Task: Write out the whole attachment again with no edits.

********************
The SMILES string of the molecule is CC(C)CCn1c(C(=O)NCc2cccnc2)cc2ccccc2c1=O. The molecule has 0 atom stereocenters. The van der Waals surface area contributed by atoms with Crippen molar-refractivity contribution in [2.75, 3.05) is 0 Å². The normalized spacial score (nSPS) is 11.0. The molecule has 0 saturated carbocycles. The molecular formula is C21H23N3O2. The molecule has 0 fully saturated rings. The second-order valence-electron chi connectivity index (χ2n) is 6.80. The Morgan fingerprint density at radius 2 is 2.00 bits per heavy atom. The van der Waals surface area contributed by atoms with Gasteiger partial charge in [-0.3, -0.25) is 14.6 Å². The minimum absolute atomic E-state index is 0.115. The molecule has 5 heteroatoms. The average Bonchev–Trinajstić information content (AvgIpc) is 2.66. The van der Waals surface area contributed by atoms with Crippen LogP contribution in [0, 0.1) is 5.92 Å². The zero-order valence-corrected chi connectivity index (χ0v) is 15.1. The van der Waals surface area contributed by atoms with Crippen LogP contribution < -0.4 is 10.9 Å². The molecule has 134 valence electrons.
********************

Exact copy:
The SMILES string of the molecule is CC(C)CCn1c(C(=O)NCc2cccnc2)cc2ccccc2c1=O. The molecule has 0 atom stereocenters. The van der Waals surface area contributed by atoms with Crippen molar-refractivity contribution in [2.75, 3.05) is 0 Å². The normalized spacial score (nSPS) is 11.0. The molecule has 0 saturated carbocycles. The molecular formula is C21H23N3O2. The molecule has 0 fully saturated rings. The second-order valence-electron chi connectivity index (χ2n) is 6.80. The Morgan fingerprint density at radius 2 is 2.00 bits per heavy atom. The van der Waals surface area contributed by atoms with Gasteiger partial charge in [-0.3, -0.25) is 14.6 Å². The minimum absolute atomic E-state index is 0.115. The molecule has 5 heteroatoms. The average Bonchev–Trinajstić information content (AvgIpc) is 2.66. The van der Waals surface area contributed by atoms with Crippen LogP contribution in [0, 0.1) is 5.92 Å². The zero-order valence-corrected chi connectivity index (χ0v) is 15.1. The van der Waals surface area contributed by atoms with Crippen LogP contribution < -0.4 is 10.9 Å². The molecule has 134 valence electrons.